"HOW CAN I BE THE ONLY ONE OUT HERE FISHING?" PHOTO BY NICK PRICE.

Just another walk on the beach

My primary tactic for snook in South Florida revolves around what my friend, Bear, calls "people avoidance." It's become a mantra that leads us toward, through, and past things—not only what river-section to float or campsite to choose, but when to pick up or set down certain hobbies, learn new ones, or abandon old ones entirely. It can sometimes be easy to forget about the people variable. But then you whip into a beach parking lot and find the lot full of minivans and the beach crawling with unrepentant shoobies.

Tom McGuane wrote, "I look for two things mostly, trout and solitude, in that order." It's an acceptable policy, assuming the latter isn't a requirement of the former. In my experience it often is. And even if it isn't, I'd still rather stand in the middle of a dusty field by myself than do anything involving a crowd. So I bomb out of the parking lot, rear tires spitting bleached-shell gravel, tip of a strung-up eight-weight wagging out the back of the borrowed convertible.

I rarely have to worry about other fishermen. The beach fish aren't typically large or particularly dense, and definitely not easy, even when it's good. It's a bit like hunting bonefish— a more solitary, more spooky, more moody, all around less accommodating target. Sometimes things come together, like one magical evening at low tide when the dapple of baitfish and wakes of hunting snook broke the glassy, sunset-stained surface as far up and down the empty beach as I could see. I quit when I ran out of tippet and light, and walked back up the beach in a cloud of no-see-ums wondering how I could possibly be the only one out fishing. But that was an exception; most of the time it sucks—which is the saving grace of any modern fishery.

A few hundred yards down a passably quiet beach I come across an older guy putzing along just off shore in a weathered Carolina Skiff. I believe he was looking for bait, but either he wasn't finding any or wasn't real interested in it, because when he saw that I was a fisherman he turned toward the beach to say hello. In South Florida it's so rare to run into somebody who's actually from there, that when you do, the distinctive accent rings foreign. It sounds almost Cajun, a half-beat quicker than a syrupy Georgian drawl, only with something else around the edges—some symbol of the culture that's been bleached out by tasteless Americana. If, as they say, the world is an oyster, then the born-and-bred gladesman is a splash of Tabasco, and the suburban sprawl, chain restaurants, and golf courses are the cheap white napkin sitting beside the plate.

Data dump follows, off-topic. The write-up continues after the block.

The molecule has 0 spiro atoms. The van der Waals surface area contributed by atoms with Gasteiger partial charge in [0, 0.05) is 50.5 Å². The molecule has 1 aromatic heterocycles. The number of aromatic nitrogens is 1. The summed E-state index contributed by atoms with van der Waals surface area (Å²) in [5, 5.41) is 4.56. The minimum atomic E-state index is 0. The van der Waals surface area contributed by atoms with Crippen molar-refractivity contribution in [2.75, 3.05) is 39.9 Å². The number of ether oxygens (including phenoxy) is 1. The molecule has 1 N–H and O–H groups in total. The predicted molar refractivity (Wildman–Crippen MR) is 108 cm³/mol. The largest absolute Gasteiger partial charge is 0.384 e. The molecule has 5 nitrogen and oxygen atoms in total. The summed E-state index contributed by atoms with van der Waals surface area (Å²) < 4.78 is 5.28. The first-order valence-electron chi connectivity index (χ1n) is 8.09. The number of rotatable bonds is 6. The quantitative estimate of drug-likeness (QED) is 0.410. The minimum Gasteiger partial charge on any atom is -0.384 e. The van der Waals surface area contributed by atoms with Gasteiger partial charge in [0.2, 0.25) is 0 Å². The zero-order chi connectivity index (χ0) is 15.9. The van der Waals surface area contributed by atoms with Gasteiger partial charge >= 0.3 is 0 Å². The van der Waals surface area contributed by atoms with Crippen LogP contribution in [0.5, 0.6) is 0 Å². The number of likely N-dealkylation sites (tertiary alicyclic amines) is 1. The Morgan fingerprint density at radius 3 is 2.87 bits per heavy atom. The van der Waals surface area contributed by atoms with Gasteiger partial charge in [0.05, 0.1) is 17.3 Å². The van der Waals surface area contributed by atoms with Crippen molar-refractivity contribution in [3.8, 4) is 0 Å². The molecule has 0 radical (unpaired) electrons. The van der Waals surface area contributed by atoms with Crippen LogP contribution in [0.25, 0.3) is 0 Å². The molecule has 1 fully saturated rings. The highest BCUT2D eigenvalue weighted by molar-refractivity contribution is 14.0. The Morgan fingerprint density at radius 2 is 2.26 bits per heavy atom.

I'm not thinking about any of that as I'm standing on the beach listening to the guy in his skiff. Instead, I'm balancing between amusement and disgust as the guy, with the directness typical of old fishermen, delivers an improvised op-ed about the state's fisheries management, its willful subservience to corporate interests, and the insincerity with which it manages the crown jewels of its tourism economy—estuaries, beaches, and nearshore waters. It's a diatribe I'm familiar with, knowing the risks Michigan has taken with its freshwater resources, and from watching the Northwest's salmon fisheries spiral down the shitter as its communities erect statues of the fish they've neglected to death. I try to tell the guy as much, but when he takes a breath and I begin to speak, I can tell from his face that the last thing he needs is the added weight of someone else's problems. So I let him unload: about sugar-cane subsidies, land developers, the closed redfish and trout seasons, and the ignorance of the general public. Mostly he talks about what South Florida used to be like before it was diked, drained, filled in, and made to look like just another vinyl-sided, landscaped American suburb.

It's a lot to consider as I continue down the beach, clear water against my ankles and the wash of a light chop rolling bits of shells over rippled sand bottom. I've been a few places and found that people are all mostly the same, so it's not really a surprise that their problems are as well. The strangling grip at the neck of wild and beautiful places is not from hands that can be relaxed; it's the jaws of a pit bull, a zip tie. Every tightening is permanent, and cannot be undone without killing the dog or cutting the tie. Are we willing to kill what we have for a shot at what might be? Probably not. And it's not up to me anyway. So I simply keep walking, barefoot, with the sun at my back, scanning for a ghost-like fish, a wraith of illusionary scales and shadow, sliding beneath the waves.


NICK PRICE is a flyfishing guide living in Hailey, Idaho, with his wife and two sons. His photos have appeared in many flyfishing publications.

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